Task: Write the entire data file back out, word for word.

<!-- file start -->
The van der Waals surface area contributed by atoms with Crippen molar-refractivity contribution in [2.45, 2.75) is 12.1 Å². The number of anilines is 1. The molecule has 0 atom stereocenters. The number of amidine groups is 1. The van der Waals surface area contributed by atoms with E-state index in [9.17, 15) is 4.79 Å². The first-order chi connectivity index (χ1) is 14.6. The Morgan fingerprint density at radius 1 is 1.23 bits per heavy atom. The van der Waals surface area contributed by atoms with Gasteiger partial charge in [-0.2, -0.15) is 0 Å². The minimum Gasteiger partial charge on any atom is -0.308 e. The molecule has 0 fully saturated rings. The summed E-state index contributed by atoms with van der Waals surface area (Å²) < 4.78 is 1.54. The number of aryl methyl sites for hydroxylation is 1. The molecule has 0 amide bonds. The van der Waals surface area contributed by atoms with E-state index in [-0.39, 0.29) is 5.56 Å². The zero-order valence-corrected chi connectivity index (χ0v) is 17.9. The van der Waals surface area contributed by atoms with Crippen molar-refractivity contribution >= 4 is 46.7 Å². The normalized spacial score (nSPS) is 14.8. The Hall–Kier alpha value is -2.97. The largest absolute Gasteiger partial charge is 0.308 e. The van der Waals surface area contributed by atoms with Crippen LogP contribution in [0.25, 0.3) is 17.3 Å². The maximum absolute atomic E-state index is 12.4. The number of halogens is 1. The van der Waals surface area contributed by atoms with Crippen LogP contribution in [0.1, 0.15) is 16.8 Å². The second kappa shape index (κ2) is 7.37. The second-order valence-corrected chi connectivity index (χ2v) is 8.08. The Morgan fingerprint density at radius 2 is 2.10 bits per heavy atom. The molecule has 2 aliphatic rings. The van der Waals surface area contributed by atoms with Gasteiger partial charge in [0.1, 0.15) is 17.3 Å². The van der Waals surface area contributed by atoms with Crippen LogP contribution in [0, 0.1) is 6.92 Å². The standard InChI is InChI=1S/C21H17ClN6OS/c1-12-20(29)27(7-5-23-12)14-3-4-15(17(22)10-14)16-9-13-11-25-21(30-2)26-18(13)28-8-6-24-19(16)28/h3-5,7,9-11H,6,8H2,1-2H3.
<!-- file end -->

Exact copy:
The van der Waals surface area contributed by atoms with Crippen molar-refractivity contribution in [2.45, 2.75) is 12.1 Å². The number of anilines is 1. The molecule has 0 atom stereocenters. The number of amidine groups is 1. The van der Waals surface area contributed by atoms with E-state index in [9.17, 15) is 4.79 Å². The first-order chi connectivity index (χ1) is 14.6. The Morgan fingerprint density at radius 1 is 1.23 bits per heavy atom. The van der Waals surface area contributed by atoms with Gasteiger partial charge in [-0.2, -0.15) is 0 Å². The minimum Gasteiger partial charge on any atom is -0.308 e. The molecule has 0 fully saturated rings. The summed E-state index contributed by atoms with van der Waals surface area (Å²) < 4.78 is 1.54. The number of aryl methyl sites for hydroxylation is 1. The molecule has 0 amide bonds. The van der Waals surface area contributed by atoms with E-state index in [-0.39, 0.29) is 5.56 Å². The zero-order valence-corrected chi connectivity index (χ0v) is 17.9. The van der Waals surface area contributed by atoms with Crippen molar-refractivity contribution >= 4 is 46.7 Å². The normalized spacial score (nSPS) is 14.8. The Hall–Kier alpha value is -2.97. The largest absolute Gasteiger partial charge is 0.308 e. The van der Waals surface area contributed by atoms with Crippen LogP contribution in [0.25, 0.3) is 17.3 Å². The maximum absolute atomic E-state index is 12.4. The number of halogens is 1. The van der Waals surface area contributed by atoms with Crippen LogP contribution in [0.1, 0.15) is 16.8 Å². The second kappa shape index (κ2) is 7.37. The second-order valence-corrected chi connectivity index (χ2v) is 8.08. The Morgan fingerprint density at radius 2 is 2.10 bits per heavy atom. The molecule has 2 aliphatic rings. The van der Waals surface area contributed by atoms with Gasteiger partial charge in [0.1, 0.15) is 17.3 Å². The van der Waals surface area contributed by atoms with Crippen LogP contribution in [0, 0.1) is 6.92 Å². The standard InChI is InChI=1S/C21H17ClN6OS/c1-12-20(29)27(7-5-23-12)14-3-4-15(17(22)10-14)16-9-13-11-25-21(30-2)26-18(13)28-8-6-24-19(16)28/h3-5,7,9-11H,6,8H2,1-2H3.